Editorial License

Rob Hammerton, music educator etc.

Heads Up

Last Sunday, I parked myself happily in front of a good-sized TV and prepared to watch the AFC championship game. My hometown New England Patriots were sure to meet a valiant challenge from the Baltimore Ravens, but I was fairly sure they would prevail in the end.

Oh well.

I have a number of friends, Facebook- and otherwise, who live in parts of the world that cause them to root rather harder for the Ravens than the Pats; and in the last few years, I have discovered what it’s like to root for a professional sports team that a great majority of the American electorate despises. Yankees fans, Cowboys fans, Canadiens fans … Soviet hockey fans! … I hear ya. So, this essay has nothing whatever to do with what I think of the team that sent my beloved Patriots to the golf course for the rest of the winter.

Needless to say, I turned away from the game after the final whistle and was a touch dispirited.

I think it’s absurd to say that one team “wanted it more”. The Ravens just played better. They may not have played harder; I’m not enough of a football analyst to be able to tell that. Everyone on that field was moving at full speed, or at least as full-tilt as their bodies would allow, following a full regular season of professional football. Which implies a lot of crunch, bang, smack and other comic-strip syllables.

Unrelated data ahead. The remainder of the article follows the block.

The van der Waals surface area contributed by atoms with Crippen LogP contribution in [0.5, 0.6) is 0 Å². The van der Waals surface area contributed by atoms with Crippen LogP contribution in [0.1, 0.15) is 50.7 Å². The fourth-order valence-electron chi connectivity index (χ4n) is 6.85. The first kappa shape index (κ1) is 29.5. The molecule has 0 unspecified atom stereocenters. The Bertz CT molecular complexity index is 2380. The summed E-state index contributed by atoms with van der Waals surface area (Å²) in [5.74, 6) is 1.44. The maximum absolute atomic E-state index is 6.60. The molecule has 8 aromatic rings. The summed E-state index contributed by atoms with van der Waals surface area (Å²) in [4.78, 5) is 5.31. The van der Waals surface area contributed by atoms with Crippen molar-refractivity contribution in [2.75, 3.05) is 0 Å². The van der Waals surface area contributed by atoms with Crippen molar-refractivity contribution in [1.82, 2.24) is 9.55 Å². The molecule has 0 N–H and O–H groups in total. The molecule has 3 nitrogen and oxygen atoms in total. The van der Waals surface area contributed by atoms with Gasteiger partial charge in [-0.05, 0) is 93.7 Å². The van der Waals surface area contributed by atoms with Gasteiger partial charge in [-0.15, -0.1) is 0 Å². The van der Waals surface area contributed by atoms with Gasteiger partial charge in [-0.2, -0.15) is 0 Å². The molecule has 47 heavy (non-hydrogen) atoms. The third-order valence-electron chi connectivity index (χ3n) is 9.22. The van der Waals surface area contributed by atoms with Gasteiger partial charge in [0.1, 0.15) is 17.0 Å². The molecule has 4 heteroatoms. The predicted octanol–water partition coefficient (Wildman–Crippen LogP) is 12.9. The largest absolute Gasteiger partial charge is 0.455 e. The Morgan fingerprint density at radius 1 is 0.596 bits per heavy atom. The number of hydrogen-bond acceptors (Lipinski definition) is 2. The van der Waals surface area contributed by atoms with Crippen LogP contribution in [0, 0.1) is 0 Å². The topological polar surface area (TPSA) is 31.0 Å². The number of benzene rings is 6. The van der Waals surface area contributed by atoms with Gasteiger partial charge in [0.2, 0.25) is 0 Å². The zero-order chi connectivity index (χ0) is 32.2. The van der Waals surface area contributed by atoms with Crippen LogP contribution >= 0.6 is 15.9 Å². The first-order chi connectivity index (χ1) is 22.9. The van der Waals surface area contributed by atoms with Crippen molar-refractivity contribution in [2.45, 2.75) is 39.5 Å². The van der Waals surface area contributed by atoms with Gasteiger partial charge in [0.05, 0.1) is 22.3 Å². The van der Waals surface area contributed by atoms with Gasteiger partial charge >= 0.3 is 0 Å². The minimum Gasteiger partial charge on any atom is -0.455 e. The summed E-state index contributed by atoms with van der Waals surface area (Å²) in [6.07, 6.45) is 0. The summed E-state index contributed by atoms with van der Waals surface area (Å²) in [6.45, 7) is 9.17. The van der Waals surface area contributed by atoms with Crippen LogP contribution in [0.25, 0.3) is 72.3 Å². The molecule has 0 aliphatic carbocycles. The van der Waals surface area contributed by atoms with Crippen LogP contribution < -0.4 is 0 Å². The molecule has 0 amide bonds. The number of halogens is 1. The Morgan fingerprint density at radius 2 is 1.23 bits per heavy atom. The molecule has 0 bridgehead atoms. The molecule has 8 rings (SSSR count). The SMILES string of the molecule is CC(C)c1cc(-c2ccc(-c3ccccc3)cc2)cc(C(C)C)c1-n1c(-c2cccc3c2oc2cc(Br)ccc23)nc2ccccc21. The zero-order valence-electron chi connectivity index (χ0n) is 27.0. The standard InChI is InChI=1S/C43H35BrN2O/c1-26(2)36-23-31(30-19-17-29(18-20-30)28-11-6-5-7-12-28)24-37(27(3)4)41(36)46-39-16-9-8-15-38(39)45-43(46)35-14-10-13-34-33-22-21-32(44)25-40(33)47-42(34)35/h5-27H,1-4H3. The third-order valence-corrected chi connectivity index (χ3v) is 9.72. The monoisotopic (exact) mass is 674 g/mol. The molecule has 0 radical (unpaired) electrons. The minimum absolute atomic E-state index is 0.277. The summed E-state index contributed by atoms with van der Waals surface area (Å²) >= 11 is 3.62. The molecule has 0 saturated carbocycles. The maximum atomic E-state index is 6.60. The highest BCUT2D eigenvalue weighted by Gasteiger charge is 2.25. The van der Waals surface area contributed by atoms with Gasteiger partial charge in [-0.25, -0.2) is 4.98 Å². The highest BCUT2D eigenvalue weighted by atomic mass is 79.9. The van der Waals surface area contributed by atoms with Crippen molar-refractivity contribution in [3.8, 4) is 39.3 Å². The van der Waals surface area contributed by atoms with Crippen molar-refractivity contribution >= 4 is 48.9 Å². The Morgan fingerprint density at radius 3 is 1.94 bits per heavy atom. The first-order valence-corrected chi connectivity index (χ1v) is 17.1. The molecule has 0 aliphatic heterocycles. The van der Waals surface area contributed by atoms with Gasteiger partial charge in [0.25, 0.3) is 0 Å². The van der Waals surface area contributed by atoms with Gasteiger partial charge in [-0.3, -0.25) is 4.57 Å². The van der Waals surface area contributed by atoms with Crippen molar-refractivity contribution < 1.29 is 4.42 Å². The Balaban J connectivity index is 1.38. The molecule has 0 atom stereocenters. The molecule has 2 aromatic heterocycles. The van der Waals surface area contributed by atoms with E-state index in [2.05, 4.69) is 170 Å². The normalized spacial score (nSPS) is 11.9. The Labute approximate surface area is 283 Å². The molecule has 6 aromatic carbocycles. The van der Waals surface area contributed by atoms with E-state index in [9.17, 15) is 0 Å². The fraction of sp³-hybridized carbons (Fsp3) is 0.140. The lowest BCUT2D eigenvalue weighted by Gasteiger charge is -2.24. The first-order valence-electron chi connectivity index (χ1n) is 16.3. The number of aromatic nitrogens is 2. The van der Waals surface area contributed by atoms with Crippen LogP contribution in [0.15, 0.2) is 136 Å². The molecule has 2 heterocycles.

As it turns out, though, my dispirited mood after the game was not totally inspired by the Patriot offense’s inability to move the ball when they wanted to. All that institutionalized banging and smashing, those comic-book syllables, the ferocious nature of the game … that was part of it, too.

 

When it comes to watching college or pro football, I have not historically been a shrinking violet. Big plays get big reactions from me. “Watch it watch it watch it watch it behind you man watch it uh oh watch it oh crap!!” Sack. “Over the middle, complete to Welker –OH!!! That had to hurt.” First down, but at what cost!